A Comparison of Eating Behaviors Between Children with and Without Autism

Abstract

Although clinicians typically assume that feeding problems co-exist with a diagnosis of autism, no previous research has compared the eating behavior of children with autism to typically developing children. This study compared caregiver report of eating problems of children with and without autism on a standardized questionnaire. The questionnaire included items pertaining to food refusal and acceptance patterns as well as food presentation requirements. Caregivers were also asked to complete a food inventory that indicated the number of foods eaten within each food group for both the child and the family. Results indicated children with autism have significantly more feeding problems and eat a significantly narrower range of foods than children without autism.

This is a preview of subscription content, access via your institution.

REFERENCES

  1. Ahearn, W. H., Castine, T., Nault, K., & Green, G (2001). An assessment of food acceptance or pervasive developmental disorder-not otherwise specified. Journal of Autism and Developmental Disorders, 31 (5), 505–511.

    Google Scholar 

  2. American Psychiatric Association (1994). Diagnostic and Statistical Manual of MentalDisorders (4th ed.) Washington, DC: American Psychiatric Association.

    Google Scholar 

  3. Archer, L. A., Rosenbaum, P. L., & Streiner, D. L (1991). The children's eating behavior inventory. Journal of Pediatric Psychology, 16, 629–642.

    Google Scholar 

  4. Archer, L. A., & Szatmari, D. L (1991). Assessment and treatment of food aversion in a four year old boy: A multidimensional approach. Canadian Journal of Psychiatry, 35, 501–505.

    Google Scholar 

  5. Autism Society of America (1994). Definition of autism. The Advocate: Newsletter of the Autism Society of America, 26 (2), Silver Springs, MD: Author.

  6. Clark, J. H., Rhoden, D. K., & Turner, D (1993). Symptomatic vitamin A and D deficiencies in an eight-year-old with autism. Journal of Parenteral and Enteral Nutrition, 17 (3), 284–286.

    Google Scholar 

  7. Coffey, K., & Crawford, J (1971). Nutritional problems commonly encountered in the developmentally handicapped. In M. A. Smith (Ed.), Feeding the handicapped child. Memphis, TN: University of Tennessee Child Development Center.

    Google Scholar 

  8. DeMyer, M. K., Ward, S. D., & Lintzenich, J (1968). Comparison of macronutrients in the diets of psychotic and normal children. Archives of General Psychiatry, 18, 584–590.

    Google Scholar 

  9. Gilliam, J. E. (1995). Gilliam Autism Rating Scale: Examiner's Manual. Austin, Texas: Pro-Ed.

    Google Scholar 

  10. Jones, T. W. (1982). Treatment of behavior-related eating problems in retarded students: A review of the literature. In J. H. Hollis & C. E. Myers (Eds.), Life threatening behavior: analysis and intervention (pp. 3–26). Washington, DC: American Association on Mental Deficiency.

    Google Scholar 

  11. Kanner, L. (1943). Autistic disturbances of affective contact. Nervous Child, 2, 217–250.

    Google Scholar 

  12. Kinnel, H. G. (1983). Feeding difficulties in infantile autism. Nursing Times, 52–53.

  13. Lopreiato, J. O., & Wulfsberg, E. A (1992). A complex chromosome arrangement in a boy with autism. Journal of Developmental and Behavioral Pediatrics, 13 (4), 281–283.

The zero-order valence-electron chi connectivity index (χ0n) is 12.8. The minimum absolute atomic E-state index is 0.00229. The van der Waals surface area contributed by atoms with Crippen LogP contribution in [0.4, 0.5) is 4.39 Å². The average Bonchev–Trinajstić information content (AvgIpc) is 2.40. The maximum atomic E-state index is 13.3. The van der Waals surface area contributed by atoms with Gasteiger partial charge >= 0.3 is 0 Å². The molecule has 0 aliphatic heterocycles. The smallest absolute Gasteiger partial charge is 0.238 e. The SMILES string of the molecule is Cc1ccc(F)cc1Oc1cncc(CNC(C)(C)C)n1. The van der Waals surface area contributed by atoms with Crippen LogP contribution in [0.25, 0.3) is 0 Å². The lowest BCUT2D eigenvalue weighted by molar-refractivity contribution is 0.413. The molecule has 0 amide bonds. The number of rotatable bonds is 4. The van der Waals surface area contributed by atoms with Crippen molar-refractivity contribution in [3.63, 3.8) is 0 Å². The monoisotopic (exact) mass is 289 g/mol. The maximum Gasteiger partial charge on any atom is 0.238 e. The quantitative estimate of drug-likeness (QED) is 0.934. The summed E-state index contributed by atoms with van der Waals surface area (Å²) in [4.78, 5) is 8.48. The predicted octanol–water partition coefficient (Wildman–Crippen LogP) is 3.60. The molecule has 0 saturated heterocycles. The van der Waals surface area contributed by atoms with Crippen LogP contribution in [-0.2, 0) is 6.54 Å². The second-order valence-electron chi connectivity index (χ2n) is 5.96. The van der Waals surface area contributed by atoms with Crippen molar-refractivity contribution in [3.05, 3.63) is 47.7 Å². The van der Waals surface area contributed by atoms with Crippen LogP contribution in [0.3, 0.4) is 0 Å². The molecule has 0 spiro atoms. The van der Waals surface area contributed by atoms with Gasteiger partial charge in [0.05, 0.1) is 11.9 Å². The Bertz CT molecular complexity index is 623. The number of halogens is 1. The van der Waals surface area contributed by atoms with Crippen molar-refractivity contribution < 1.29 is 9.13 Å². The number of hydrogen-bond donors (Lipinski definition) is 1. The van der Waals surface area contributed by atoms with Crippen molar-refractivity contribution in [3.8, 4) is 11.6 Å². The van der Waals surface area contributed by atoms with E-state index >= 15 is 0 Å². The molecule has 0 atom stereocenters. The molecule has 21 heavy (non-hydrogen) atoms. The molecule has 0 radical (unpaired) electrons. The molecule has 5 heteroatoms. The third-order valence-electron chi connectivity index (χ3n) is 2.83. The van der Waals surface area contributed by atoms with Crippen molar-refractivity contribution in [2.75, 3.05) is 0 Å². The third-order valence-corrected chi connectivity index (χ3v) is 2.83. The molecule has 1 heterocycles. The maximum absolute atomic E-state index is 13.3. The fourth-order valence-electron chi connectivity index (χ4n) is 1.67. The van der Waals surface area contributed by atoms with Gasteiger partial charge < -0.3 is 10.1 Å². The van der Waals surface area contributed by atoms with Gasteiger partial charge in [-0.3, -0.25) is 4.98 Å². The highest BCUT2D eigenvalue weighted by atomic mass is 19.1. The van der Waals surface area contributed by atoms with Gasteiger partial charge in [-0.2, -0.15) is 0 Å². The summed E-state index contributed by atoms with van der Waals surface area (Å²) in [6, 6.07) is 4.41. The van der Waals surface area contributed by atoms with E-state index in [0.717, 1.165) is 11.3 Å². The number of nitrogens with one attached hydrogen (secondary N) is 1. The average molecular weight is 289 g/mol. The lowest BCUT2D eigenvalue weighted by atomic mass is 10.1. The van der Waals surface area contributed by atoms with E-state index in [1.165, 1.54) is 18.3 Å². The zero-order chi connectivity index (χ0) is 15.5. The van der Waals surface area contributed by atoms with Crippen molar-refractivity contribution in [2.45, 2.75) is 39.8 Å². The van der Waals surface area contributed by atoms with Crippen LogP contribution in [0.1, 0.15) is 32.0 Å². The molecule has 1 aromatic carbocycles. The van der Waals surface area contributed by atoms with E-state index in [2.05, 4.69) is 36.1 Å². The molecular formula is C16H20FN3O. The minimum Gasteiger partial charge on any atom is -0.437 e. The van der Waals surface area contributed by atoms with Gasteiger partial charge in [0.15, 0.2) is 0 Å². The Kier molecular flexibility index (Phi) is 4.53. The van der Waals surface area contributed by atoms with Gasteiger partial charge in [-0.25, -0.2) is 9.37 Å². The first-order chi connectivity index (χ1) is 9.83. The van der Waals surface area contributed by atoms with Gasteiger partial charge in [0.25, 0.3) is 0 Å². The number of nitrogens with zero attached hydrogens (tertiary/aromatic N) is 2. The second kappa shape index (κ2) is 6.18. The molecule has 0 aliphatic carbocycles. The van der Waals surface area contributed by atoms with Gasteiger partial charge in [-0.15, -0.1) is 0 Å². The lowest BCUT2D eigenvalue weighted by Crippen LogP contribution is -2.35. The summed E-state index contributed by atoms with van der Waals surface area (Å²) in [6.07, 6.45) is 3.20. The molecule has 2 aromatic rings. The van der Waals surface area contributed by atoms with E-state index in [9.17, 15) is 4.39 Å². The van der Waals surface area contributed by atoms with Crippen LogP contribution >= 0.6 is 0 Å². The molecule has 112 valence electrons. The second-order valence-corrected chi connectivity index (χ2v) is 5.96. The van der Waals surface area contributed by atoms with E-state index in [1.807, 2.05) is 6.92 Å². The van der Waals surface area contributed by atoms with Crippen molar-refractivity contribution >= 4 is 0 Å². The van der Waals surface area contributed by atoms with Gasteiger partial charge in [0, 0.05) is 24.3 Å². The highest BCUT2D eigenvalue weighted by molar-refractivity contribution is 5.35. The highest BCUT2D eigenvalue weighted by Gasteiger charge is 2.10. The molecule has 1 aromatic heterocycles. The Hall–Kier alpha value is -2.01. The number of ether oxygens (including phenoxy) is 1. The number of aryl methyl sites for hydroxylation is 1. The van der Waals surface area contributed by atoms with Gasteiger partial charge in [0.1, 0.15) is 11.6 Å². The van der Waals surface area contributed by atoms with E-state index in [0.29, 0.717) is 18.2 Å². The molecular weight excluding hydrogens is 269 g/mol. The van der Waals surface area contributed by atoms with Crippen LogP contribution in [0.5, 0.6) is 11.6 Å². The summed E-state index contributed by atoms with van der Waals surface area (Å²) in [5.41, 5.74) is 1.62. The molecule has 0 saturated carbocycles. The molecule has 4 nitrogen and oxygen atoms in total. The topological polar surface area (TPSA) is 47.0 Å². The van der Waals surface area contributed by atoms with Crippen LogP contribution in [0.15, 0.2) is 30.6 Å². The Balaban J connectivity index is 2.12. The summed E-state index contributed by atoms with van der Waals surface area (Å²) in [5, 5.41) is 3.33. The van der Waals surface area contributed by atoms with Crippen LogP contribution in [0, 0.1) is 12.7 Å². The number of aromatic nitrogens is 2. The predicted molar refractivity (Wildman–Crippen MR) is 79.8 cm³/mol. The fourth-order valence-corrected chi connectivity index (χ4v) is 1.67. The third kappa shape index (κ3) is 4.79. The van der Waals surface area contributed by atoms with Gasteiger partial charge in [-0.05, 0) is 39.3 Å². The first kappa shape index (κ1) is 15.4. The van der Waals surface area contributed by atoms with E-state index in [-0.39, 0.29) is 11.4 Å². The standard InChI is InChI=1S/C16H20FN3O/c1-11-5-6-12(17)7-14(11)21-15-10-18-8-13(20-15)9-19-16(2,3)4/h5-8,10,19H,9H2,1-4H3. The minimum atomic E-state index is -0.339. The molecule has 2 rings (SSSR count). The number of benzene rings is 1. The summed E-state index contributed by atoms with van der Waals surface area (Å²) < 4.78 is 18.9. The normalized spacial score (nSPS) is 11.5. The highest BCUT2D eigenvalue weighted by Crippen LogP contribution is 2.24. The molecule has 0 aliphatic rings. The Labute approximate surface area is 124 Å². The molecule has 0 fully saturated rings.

Google Scholar 

  14. Minshew, N. J., & Payton, J. B (1988). New perspectives in autism. Part 2: The differential diagnosis and neurobiology of autism. Current Problems in Pediatrics, 18, 619–694.

    Google Scholar 

  15. Nagai, Y. (1983). The characteristics and mechanism of food preference in infantile autism. Japanese Journal of Child and Adolescent Psychiatry, 24, 260–278.

    Google Scholar 

  16. Palmer, S., & Horn, S (1978). Feeding problems in children. In S. Palmer & S. Ekvalt (Eds.), Pediatric nutrition in developmental disorders, (ch. 13, pp. 107–129). Springfield, IL: Charles S. Thomas.

  17. Perske, R., Clifton, A., McClean, B. M., & Stein, J. I (Eds.) (1977). Mealtimes for severely and profoundly mentally-handicapped persons: New concepts and attitudes. Baltimore, MD: University Park Press.

    Google Scholar 

  18. Raiten, D. J., & Massaro, T (1986). Perspectives on the nutritional ecology of autistic children. Journal of Autism and Developmental Disorders, 16 (2), 133–143. Statistical Package for the Social Sciences (2000) Release 10.0 [Computer software]. SPSS, Inc.

    Google Scholar 

  19. Stone, W., MacLean, W. E., & Hogan, K. L (1995). Autism and mental retardation. In A. C. Roberts (Ed.), Handbook of pediatric psychology (pp. 655–675) New York: Guilford.

    Google Scholar 

  20. Teplin, S. (1999). Autism and related disorders. In M. Levine, W. Carey, & A. Crocker (Eds.), Developmental and behavioral pediatrics (pp. 589–605) Philadelphia: Saunders.

Download references

Author information

Affiliations

Authors

Corresponding author

Correspondence to Kimberly A. Schreck.

Rights and permissions

Reprints and Permissions

About this article

Cite this article

Schreck, K.A., Williams, K. & Smith, A.F. A Comparison of Eating Behaviors Between Children with and Without Autism. J Autism Dev Disord 34, 433–438 (2004). https://doi.org/10.1023/B:JADD.0000037419.78531.86

Download citation

  • Autism
  • food refusal
  • food selectivity
  • pediatric feeding